As a personal example, my best friend Sara has an ACE score of six and she is just now starting to see the effects of those exposures as she comes into her early twenties. Because she had many adverse childhood exposures, she experienced high levels of stress. Many young people who have ACEs are not shown how to deal with their stress (who would teach them?), and Sarah was one of these individuals. She was never able to fully process her stress and disempowering emotions and positively cope to her challenges. She did however learn to cope in disempowering and unhealthy ways such as using cigarettes to help with stress, sex to give her immediate satisfaction, and food so she could take control over something in her life. Through the years, I have unknowingly watched the after-effects of her ACEs control her life and ultimately lead her to six of the ten health risk behaviors by twenty years old. I worry about Sara’s health, as she has already seen some physiological effects such as weight and hair loss and chest pains; however, I worry more about mental health issues in her future.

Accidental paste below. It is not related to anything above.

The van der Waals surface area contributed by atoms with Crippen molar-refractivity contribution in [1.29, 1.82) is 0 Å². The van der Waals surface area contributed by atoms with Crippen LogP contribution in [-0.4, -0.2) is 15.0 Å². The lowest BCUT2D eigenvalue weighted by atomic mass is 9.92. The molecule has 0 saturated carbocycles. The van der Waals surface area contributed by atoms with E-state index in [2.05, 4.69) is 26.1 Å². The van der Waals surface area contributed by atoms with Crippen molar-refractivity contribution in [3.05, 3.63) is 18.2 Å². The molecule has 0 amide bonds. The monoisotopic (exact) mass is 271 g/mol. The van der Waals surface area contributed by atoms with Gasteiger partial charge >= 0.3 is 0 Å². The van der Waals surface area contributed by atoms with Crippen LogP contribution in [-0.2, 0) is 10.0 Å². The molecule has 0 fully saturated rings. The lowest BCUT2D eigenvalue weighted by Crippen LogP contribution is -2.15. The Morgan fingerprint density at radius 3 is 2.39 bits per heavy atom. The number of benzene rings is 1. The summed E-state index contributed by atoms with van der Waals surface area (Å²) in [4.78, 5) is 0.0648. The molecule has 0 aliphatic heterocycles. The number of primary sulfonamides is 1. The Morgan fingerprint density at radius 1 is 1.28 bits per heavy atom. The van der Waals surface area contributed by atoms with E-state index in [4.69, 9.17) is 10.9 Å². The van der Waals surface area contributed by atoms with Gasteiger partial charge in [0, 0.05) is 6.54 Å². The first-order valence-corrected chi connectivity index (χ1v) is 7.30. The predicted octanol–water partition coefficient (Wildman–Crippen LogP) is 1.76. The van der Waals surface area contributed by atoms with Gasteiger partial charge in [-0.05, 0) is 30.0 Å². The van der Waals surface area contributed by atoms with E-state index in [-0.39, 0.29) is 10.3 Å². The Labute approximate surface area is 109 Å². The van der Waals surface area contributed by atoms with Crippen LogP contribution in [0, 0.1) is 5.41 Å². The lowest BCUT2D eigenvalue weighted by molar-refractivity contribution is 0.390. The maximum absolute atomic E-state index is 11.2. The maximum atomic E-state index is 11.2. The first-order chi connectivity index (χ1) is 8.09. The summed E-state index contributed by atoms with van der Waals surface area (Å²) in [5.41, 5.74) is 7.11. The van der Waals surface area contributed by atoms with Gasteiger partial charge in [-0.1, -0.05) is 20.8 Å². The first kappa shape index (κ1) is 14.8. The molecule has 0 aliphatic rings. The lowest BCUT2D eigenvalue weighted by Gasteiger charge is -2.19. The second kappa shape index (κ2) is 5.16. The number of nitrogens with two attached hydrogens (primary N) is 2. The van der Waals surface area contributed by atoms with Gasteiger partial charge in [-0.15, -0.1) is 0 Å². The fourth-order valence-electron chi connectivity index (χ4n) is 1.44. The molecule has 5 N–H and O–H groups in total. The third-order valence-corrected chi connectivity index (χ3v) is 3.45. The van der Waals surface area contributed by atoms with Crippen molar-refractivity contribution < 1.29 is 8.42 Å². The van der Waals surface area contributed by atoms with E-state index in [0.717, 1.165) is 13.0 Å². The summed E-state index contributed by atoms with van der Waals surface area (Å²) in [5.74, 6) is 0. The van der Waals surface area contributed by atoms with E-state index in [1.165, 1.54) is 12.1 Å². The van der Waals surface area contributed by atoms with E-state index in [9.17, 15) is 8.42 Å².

Overall, the research is clear that Adverse Childhood Experiences lead to health risk behaviors that correlate with chronic diseases and eventually death. That is the bad news. The good news is that the research and information is now out there for the public to learn from! The simple pyramid graph shows how ACEs influence health and well being over a lifespan. I believe that this information is crucial to understand especially for medical professionals, parents, teachers and/or any adult that influences and mentors children.
In order to prevent health risk behaviors, there needs to be an understanding about the reasons someone would take part in a risky action to begin with. It is time to stop lecturing kids and teens to “just say no”, and teach them how to cope with their challenges before the behavior begins. In order to create the next generation as a healthy and well one, caregivers need to understand the effects of their actions on a child’s life. Doctors and medical professional should start looking beyond the medications and numbing techniques to the root of the health risk behaviors. Although this information will continue to be researched, I believe this is a crucial beginning to understanding the correlation of adverse childhood exposures (ACEs) and disease in adulthood.